A distillery was founded on the site of the Glenkinchie distillery by brothers John and George Rate in 1825, under the name Milton. In 1837, the Glenkinchie distillery was registered. The whisky distillery lies south of Pencaitland, drawing its waters from the Lammermuir Hills in East Lothian. Marketed as â€˜The Edinburgh Maltâ€™, the Glenkinchie distillery is just fifteen miles away from the city.
A visitor centre has been installed and receives as many as 40,000 tourists a year. Indeed, the Glenkinchie distillery is well-prepared for visitors; there is a museum of distilling, installed by former manager Alistair Munro. Following purchase from John Rate in 1853, the distillery was passed on to the hands of Christie, a farmer who used the buildings as a sawmill. In 1881, a syndicate of Edinburgh-based drinks professionals purchased the distillery and nine years later they founded the Glenkinchie Distillery Company. The following years were spent refurbishing and refitting the buildings.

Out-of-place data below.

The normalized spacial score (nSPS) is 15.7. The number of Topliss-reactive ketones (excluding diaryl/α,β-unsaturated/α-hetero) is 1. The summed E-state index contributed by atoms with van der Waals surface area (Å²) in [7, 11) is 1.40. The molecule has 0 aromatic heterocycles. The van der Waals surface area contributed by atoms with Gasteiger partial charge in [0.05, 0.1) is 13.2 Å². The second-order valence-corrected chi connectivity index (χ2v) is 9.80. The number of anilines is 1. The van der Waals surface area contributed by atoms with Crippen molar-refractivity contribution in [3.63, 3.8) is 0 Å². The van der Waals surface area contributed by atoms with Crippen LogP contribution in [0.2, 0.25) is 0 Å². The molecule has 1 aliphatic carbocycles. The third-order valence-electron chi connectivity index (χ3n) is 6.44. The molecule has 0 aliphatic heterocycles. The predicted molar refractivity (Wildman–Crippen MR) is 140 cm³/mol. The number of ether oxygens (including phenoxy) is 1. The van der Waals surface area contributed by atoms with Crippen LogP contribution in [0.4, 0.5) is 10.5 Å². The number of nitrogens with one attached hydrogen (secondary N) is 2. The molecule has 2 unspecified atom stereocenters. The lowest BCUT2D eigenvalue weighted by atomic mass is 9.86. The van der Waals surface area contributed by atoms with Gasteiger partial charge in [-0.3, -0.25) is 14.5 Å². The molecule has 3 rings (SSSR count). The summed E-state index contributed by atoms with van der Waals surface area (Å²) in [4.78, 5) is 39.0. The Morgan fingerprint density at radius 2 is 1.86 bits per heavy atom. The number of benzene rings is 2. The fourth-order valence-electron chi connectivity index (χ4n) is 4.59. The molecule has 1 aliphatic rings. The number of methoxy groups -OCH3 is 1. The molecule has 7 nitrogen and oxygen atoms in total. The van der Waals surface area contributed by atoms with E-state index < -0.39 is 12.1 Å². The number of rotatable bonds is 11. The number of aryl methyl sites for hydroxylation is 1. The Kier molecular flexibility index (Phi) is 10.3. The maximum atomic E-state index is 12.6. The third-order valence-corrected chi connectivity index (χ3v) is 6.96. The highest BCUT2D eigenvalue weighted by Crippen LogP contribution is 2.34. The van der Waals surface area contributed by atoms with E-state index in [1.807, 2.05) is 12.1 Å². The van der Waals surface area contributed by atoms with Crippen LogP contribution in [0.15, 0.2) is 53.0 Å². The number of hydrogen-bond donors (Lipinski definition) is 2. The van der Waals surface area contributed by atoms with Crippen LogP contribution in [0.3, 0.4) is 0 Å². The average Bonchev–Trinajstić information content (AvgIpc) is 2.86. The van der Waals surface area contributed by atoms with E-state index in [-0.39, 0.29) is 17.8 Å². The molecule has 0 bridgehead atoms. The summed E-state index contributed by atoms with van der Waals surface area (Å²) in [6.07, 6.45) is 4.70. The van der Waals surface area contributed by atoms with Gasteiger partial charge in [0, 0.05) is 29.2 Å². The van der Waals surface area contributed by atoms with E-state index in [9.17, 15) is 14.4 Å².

The Glenkinchie distillery is presently in Diageo hands; Glenkinchie formed Scottish Malt Distillers with four neighbouring Lowlanders. In 1925, Distillers Company Limited acquired Scottish Malt Distillers, latterly amalgamating into the drinks giant, Diageo. Today, Glenkinchie is hard to find independently bottled, there is, however, a comprehensive official range, including special releases and cask finishes.
Glenkinchie's Distillers Edition bottlings are allowed a finishing period in Amontillado Sherry, which is traditionally rather rich and nutty. In turn, this imparts some delicious almond and brown sugar notes to the top notch Lowland Scotch single malt. You're looking at the 2005 vintage Glenkinchie Distillers Edition, which was bottled in 2017.
Nose: Orange peel, amaretto, caramelised dates and a hint of oatcake.
Palate: Vanilla pod and oily walnut. A hint of juicy red grape.
Finish: Cinnamon and nutmeg - surprisingly Christmas-y for a Lowland!